A packed audience of more than 250 energy industry stakeholders gathered in central London to discuss National Grid’s 2013 Future Energy Scenarios (FES) and what they might mean for the UK’s long-term energy mix.
Future Energy Scenarios
“The process we go through in developing the Future Energy Scenarios is based very strongly on stakeholder engagement.”
Richard Smith, National Grid’s Head of Energy Strategy and Policy
The Climate Change Act 2008 introduced a legally binding target to reduce greenhouse gas emissions by at least 80% below the 1990 baseline by 2050.
Source: Future Energy Scenarios report
National Grid’s FES document is published annually and provides detailed analysis of credible future energy scenarios out to 2035 and 2050. It is used as a reference point for a range of modelling activities, enabling us to identify future strategic electricity and gas network investment requirements.
Putting the challenges facing the industry and the UK as a whole into context, Richard Smith, National Grid’s Head of Energy Strategy and Policy, described a world characterised by economic, political, social and technological uncertainty. He also reinforced the importance of the wide-ranging and on-going engagement with stakeholders in shaping the scenarios laid out in the FES publication.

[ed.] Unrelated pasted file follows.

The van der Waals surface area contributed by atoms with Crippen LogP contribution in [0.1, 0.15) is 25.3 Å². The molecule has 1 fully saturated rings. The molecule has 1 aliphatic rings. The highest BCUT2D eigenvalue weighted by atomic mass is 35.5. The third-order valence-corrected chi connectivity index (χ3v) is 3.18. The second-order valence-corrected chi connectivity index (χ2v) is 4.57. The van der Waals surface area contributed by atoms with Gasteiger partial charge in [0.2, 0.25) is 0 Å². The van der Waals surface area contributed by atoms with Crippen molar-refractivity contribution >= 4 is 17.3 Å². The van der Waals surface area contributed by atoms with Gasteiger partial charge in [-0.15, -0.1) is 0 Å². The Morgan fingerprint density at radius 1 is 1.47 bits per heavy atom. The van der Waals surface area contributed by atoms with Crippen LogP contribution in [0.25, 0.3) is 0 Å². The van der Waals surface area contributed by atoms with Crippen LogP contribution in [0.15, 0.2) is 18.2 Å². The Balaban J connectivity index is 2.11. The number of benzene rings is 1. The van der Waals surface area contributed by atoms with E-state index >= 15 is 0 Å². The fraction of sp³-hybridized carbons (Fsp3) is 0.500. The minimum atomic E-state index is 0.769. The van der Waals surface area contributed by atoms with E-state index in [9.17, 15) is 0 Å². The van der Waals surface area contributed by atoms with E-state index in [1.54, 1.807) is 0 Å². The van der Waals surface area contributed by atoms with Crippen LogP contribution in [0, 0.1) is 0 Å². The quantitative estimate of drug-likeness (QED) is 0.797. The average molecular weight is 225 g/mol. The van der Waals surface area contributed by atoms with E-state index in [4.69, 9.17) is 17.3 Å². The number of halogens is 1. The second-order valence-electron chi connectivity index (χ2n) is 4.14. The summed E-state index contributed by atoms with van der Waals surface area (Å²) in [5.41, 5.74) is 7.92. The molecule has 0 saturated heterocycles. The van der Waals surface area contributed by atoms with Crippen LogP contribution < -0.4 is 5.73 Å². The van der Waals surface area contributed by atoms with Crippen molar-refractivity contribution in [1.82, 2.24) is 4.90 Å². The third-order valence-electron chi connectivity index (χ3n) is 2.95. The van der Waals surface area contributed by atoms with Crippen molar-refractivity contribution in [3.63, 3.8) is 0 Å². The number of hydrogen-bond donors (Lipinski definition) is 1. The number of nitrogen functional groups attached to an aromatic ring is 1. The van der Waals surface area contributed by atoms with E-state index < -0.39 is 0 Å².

Delegates heard detailed analysis of two scenarios: Slow Progression sees comparatively slow developments in renewable and low carbon energy, and the renewable energy target for 2020 is not met. The carbon reduction target for 2020 is achieved but not the indicative target for 2030.
Under the Gone Green scenario, the UK meets its key environmental targets: 15% of all energy from renewable sources by 2020, greenhouse gas emissions meeting the carbon budgets out to 2027, and an 80% reduction in greenhouse gas emissions by 2050.
The Accelerated Growth scenario, which projected developments beyond existing environmental targets, has been retired following consistent feedback that it was no longer credible.
Speakers during the event included Emily Bourne, Head of the Electricity Market Reform Programme Team at the Department of Energy and Climate Change. She set out the Government’s position on Electricity Market Reform and provided an update on key elements of the process such as Contracts for Difference and Capacity Market.
Other sessions on the day included insight into energy demand and supply, future network development, future system operation and signposts to 2020.
A more detailed report about National Grid’s 2013 Future Energy Scenarios (FES) will appear on this site soon. Click here for more on FES.